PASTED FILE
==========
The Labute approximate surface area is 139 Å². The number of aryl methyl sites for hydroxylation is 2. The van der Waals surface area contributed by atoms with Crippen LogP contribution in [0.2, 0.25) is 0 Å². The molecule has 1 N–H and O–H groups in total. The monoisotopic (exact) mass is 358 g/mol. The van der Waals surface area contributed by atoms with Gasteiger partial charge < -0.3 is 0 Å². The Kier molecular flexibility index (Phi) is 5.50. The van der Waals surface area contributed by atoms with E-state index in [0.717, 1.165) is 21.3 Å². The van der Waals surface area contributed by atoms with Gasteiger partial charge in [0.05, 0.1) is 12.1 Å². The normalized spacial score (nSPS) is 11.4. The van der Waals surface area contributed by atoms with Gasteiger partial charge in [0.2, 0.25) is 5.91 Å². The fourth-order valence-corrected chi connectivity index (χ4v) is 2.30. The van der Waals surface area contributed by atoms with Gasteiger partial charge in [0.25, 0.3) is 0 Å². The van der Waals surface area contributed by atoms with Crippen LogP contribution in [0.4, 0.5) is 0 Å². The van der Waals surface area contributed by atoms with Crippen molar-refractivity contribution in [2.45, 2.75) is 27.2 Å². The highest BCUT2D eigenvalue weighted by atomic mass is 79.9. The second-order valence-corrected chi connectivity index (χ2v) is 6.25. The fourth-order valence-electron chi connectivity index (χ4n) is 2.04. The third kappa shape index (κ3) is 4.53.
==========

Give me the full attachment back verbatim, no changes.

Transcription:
The Labute approximate surface area is 139 Å². The number of aryl methyl sites for hydroxylation is 2. The van der Waals surface area contributed by atoms with Crippen LogP contribution in [0.2, 0.25) is 0 Å². The molecule has 1 N–H and O–H groups in total. The monoisotopic (exact) mass is 358 g/mol. The van der Waals surface area contributed by atoms with Gasteiger partial charge < -0.3 is 0 Å². The Kier molecular flexibility index (Phi) is 5.50. The van der Waals surface area contributed by atoms with E-state index in [0.717, 1.165) is 21.3 Å². The van der Waals surface area contributed by atoms with Gasteiger partial charge in [0.05, 0.1) is 12.1 Å². The normalized spacial score (nSPS) is 11.4. The van der Waals surface area contributed by atoms with Gasteiger partial charge in [0.2, 0.25) is 5.91 Å². The fourth-order valence-corrected chi connectivity index (χ4v) is 2.30. The van der Waals surface area contributed by atoms with Gasteiger partial charge in [0.25, 0.3) is 0 Å². The van der Waals surface area contributed by atoms with Crippen LogP contribution in [0.4, 0.5) is 0 Å². The van der Waals surface area contributed by atoms with Crippen molar-refractivity contribution in [2.45, 2.75) is 27.2 Å². The highest BCUT2D eigenvalue weighted by atomic mass is 79.9. The second-order valence-corrected chi connectivity index (χ2v) is 6.25. The fourth-order valence-electron chi connectivity index (χ4n) is 2.04. The third kappa shape index (κ3) is 4.53.